NEWS
March 2, 2008
Coast Guard shows LNG plan is unsafe Last week, the U.S. Coast Guard erased any doubt that a proposal to locate a liquefied natural gas terminal in Eastern Baltimore County poses serious security threats to the region ("LNG security questioned," Feb. 28). The Coast Guard's report, which focuses on whether AES Corp. could safely transport LNG up the Chesapeake Bay, confirms the fears that Baltimore County Executive James T. Smith Jr. and other county officials have harbored about this project since its inception.
NEWS
By Sara Neufeld and Laura Barnhardt and Sara Neufeld and Laura Barnhardt,SUN STAFF | December 30, 2004
McCormick Elementary School Principal Kevin M. Lindsey, who was accused of sexually assaulting two former pupils, was driving to the bank yesterday morning to take out a loan for his legal defense when his cell phone rang. It was his lawyer, calling to say the charges against him had been dropped. For the 50-year-old Sparks resident and father of three, the news was bittersweet. He is relieved but also incredulous, wanting to know why he was arrested at all. "Why did they put me through all that?"
NEWS
May 13, 2004
A MASSACHUSETTS panel last week proposed a blueprint for reducing attorney error, geographic disparity, evidentiary flaws, racial bias and juror doubt in capital cases. If adopted, these reforms would create a death penalty that is "as infallible as humanly possible," the panel claimed, to bolster Republican Gov. Mitt Romney's campaign to restore the death penalty. Capital punishment was abolished there in 1984. History teaches us to beware governmental claims of infallibility. Caution is especially warranted when we're talking about the horror of convictions of innocents and undeserved sentences of death.
SPORTS
By Elliott Almond and Mark Emmons and Elliott Almond and Mark Emmons,KNIGHT RIDDER/TRIBUNE | April 14, 2004
SAN JOSE, Calif. - From the moment a steroid scandal linked to BALCO Laboratories broke last fall, pulling in high-profile names that included that of Barry Bonds, sports officials have made their position clear: The previously undetectable substance, THG, is an anabolic steroid that promotes muscle growth and enhances athletic performance. Case closed. In a legal sense, however, the issue might not be that simple. This question is going to be central, not only to the Olympic sports cases before the U.S. Anti-Doping Agency this week, but perhaps also to the public perception of Bonds: What exactly is THG?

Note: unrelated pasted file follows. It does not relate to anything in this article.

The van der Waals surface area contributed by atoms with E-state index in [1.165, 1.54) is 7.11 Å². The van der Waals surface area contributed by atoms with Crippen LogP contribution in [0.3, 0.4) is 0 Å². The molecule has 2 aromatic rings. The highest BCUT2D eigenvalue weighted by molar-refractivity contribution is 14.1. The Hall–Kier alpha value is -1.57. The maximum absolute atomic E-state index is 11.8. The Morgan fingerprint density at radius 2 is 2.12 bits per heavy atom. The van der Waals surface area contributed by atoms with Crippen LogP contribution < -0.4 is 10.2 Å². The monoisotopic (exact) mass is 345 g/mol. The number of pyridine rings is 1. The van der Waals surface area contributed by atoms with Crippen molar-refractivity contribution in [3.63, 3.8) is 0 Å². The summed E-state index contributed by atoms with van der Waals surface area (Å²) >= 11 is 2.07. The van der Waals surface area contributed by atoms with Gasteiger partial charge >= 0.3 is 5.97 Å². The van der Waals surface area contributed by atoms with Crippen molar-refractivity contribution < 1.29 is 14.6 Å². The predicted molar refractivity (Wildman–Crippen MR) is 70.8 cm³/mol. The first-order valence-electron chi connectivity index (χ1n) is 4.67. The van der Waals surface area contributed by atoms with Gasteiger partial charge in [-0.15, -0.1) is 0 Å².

BUSINESS
By Michael Dresser and Michael Dresser,SUN STAFF | January 30, 2002
Insurance Commissioner Steven Larsen told lawmakers yesterday that legislation that would force CareFirst BlueCross BlueShield to prove its acquisition by WellPoint Health Networks is in the public interest would strengthen the state's case if his decision on the deal is challenged in court. Larsen's testimony came at a House hearing where the bill received a chorus of support - and not a peep of opposition - from a wide range of interests. The legislation, sponsored by Del. Michael E. Busch, is the first of many already filed or on their way addressing the future of CareFirst.
NEWS
By Allison Klein and Allison Klein,SUN STAFF | January 24, 2003
Arguing that the state's murder case "challenged the foundation of the right to defend yourself," two Harford County businessmen were acquitted yesterday of gunning down a drug addict who broke into their East Baltimore warehouse. Prosecutors said the men, frustrated by repeated burglaries at their business, were acting with murder in mind, not self-defense, when they killed Tygon Walker with a shotgun and a handgun in June 2001. But Baltimore Circuit Judge John M. Glynn pronounced Kenny Der and Darrell R. Kifer not guilty of first-degree murder seconds after attorneys finished their closing arguments.